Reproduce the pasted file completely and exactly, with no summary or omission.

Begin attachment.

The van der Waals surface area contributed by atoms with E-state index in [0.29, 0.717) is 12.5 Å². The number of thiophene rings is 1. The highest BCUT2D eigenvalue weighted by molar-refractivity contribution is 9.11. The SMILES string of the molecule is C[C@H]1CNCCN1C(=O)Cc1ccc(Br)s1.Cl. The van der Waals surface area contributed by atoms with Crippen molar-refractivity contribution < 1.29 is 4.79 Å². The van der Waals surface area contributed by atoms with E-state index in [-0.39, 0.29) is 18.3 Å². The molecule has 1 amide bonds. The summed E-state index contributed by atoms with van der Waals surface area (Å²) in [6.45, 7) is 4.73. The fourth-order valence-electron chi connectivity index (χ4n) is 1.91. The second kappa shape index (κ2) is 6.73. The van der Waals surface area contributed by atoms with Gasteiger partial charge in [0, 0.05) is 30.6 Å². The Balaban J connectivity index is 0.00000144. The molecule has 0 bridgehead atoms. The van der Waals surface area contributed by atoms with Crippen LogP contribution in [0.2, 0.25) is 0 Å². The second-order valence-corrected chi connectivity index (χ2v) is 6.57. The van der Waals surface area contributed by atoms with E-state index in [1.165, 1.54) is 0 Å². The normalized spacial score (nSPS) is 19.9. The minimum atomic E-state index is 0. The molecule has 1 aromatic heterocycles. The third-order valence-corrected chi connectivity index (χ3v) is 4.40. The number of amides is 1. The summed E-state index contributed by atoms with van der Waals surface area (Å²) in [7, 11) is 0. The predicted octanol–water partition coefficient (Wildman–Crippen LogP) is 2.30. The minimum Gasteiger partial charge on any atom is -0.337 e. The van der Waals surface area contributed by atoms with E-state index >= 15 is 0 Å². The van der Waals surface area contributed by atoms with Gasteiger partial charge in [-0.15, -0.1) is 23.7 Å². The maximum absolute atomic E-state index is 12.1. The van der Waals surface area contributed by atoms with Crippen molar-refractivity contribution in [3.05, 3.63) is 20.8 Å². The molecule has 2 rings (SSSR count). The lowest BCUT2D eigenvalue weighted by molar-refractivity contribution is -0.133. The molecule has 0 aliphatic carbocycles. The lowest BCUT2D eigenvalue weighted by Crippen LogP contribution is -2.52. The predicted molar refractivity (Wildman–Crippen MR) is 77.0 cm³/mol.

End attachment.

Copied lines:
The van der Waals surface area contributed by atoms with E-state index in [0.29, 0.717) is 12.5 Å². The number of thiophene rings is 1. The highest BCUT2D eigenvalue weighted by molar-refractivity contribution is 9.11. The SMILES string of the molecule is C[C@H]1CNCCN1C(=O)Cc1ccc(Br)s1.Cl. The van der Waals surface area contributed by atoms with Crippen molar-refractivity contribution < 1.29 is 4.79 Å². The van der Waals surface area contributed by atoms with E-state index in [-0.39, 0.29) is 18.3 Å². The molecule has 1 amide bonds. The summed E-state index contributed by atoms with van der Waals surface area (Å²) in [6.45, 7) is 4.73. The fourth-order valence-electron chi connectivity index (χ4n) is 1.91. The second kappa shape index (κ2) is 6.73. The van der Waals surface area contributed by atoms with Gasteiger partial charge in [0, 0.05) is 30.6 Å². The Balaban J connectivity index is 0.00000144. The molecule has 0 bridgehead atoms. The van der Waals surface area contributed by atoms with Crippen LogP contribution in [0.2, 0.25) is 0 Å². The second-order valence-corrected chi connectivity index (χ2v) is 6.57. The van der Waals surface area contributed by atoms with E-state index in [1.165, 1.54) is 0 Å². The normalized spacial score (nSPS) is 19.9. The minimum atomic E-state index is 0. The molecule has 1 aromatic heterocycles. The third-order valence-corrected chi connectivity index (χ3v) is 4.40. The number of amides is 1. The summed E-state index contributed by atoms with van der Waals surface area (Å²) in [7, 11) is 0. The predicted octanol–water partition coefficient (Wildman–Crippen LogP) is 2.30. The minimum Gasteiger partial charge on any atom is -0.337 e. The van der Waals surface area contributed by atoms with E-state index >= 15 is 0 Å². The van der Waals surface area contributed by atoms with Gasteiger partial charge in [-0.15, -0.1) is 23.7 Å². The maximum absolute atomic E-state index is 12.1. The van der Waals surface area contributed by atoms with Crippen molar-refractivity contribution in [3.05, 3.63) is 20.8 Å². The molecule has 2 rings (SSSR count). The lowest BCUT2D eigenvalue weighted by molar-refractivity contribution is -0.133. The molecule has 0 aliphatic carbocycles. The lowest BCUT2D eigenvalue weighted by Crippen LogP contribution is -2.52. The predicted molar refractivity (Wildman–Crippen MR) is 77.0 cm³/mol.